"Above all, however, the 'very free spirits' Nietzsche conjures up for his readers will be genuine revelers of knowledge, the knowledge that we have repressed and neglected in civilized Europe.  The task Nietzsche assigns his free spirits is 'to return to nature;  to master the many conceited and gushing interpretations and secondary meanings that have heretofore been scribbled and painted over that eternal original text homo natura.'  In terms of present values Nietzsche's free spirit will thus prove to be an 'immoralist' who affirms life and aspires to the heights of culture and creativity." (pp. xix - xx)

"The German term for noble is vornehm, a word that has the connotation of superior rank, of privilege by virtue of birth and distinction, or of some natural superiority. Nietzsche makes it obvious that genuine nobility in his sense has been damaged and made undistinguishable 'as the rule of rabble begins, under this heavy, cloudy sky that makes everything opaque and leaden'.  But he also emphasizes that the type of noble human being he envisions is desirable,  indeed that human society without noble men would be a miserable, inartistic, uncreative wasteland. His fears about the disappearance of nobility are therefore the flip side of his critique of modernity, which has led to the leveling of creativity and distinction because of the democratizing trend and the demand for equal rights. 

"Nietzsche, continuing his anti-modernist polemic, opens this section by affirming the need for 'a great ladder of hierarchy and value differentiation between people'. Searching for a time when nobility reigned in human affairs as well as an explanation for the demise of aristocratic regimes, he describes conflicting systems of values: one, associated with a hierarchy based upon natural superiority, is the product of the nobility itself.  The other, the result of the slaves, has endeavors to debase everything grand in the human spirit.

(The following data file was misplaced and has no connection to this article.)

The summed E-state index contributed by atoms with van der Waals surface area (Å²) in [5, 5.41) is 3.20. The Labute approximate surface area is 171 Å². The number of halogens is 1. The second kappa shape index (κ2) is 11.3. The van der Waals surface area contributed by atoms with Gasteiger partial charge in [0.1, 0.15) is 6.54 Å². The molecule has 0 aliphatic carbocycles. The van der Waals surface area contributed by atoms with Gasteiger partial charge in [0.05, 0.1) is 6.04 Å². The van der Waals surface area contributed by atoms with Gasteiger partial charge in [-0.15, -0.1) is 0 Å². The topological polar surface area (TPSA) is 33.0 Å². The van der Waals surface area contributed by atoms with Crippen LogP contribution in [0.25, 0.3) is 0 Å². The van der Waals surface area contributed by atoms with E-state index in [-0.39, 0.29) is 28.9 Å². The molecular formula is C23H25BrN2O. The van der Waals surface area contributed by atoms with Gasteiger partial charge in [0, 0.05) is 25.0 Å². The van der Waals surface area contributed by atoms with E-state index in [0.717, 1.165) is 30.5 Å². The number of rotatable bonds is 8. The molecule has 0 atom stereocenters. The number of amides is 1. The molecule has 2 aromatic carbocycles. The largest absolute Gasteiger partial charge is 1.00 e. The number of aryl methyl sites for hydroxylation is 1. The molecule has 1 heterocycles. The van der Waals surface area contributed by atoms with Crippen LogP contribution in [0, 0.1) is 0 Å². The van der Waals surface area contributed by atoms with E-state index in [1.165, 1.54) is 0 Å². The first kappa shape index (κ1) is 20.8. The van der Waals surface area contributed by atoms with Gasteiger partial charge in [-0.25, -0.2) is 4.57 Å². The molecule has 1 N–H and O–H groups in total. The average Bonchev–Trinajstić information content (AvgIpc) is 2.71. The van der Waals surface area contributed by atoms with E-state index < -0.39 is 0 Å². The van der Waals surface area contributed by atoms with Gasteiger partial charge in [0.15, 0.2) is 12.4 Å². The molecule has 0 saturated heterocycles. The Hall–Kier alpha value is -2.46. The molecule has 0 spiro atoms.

"Nietzsche's vision may have some historical foundation - although he gives few genuine historical illustrations to support his claims - but it is shocking nonetheless. Life itself, he asserts at one point, 'in its essence means appropriating, injuring, overpowering, those who are foreign and weaker; oppression, harshness, forcing one's own forms on others, incorporation, and at the very least at the very mildest, exploitation'. Nietzsche's argument is that these words evoke in us repulsion because of our own adherence to a morality that has degraded noble values, which he consistently regards as more natural and more life-affirming, more creative and more vital.

"When Nietzsche's advocacy of nobility is interpreted simple as a call for more freedom and creativity, for an end to repression and leveling of individual differences, his philosophy quite rightly meets with general approval.  But the darker side of Nietzsche's views should not be ignored: at times he affirms a return to an aristocratic social order in which the happiness of the vast majority would be sacrificed for an elite caste that will produce and enjoy a European cultural renaissance." (page xxii - xxiii)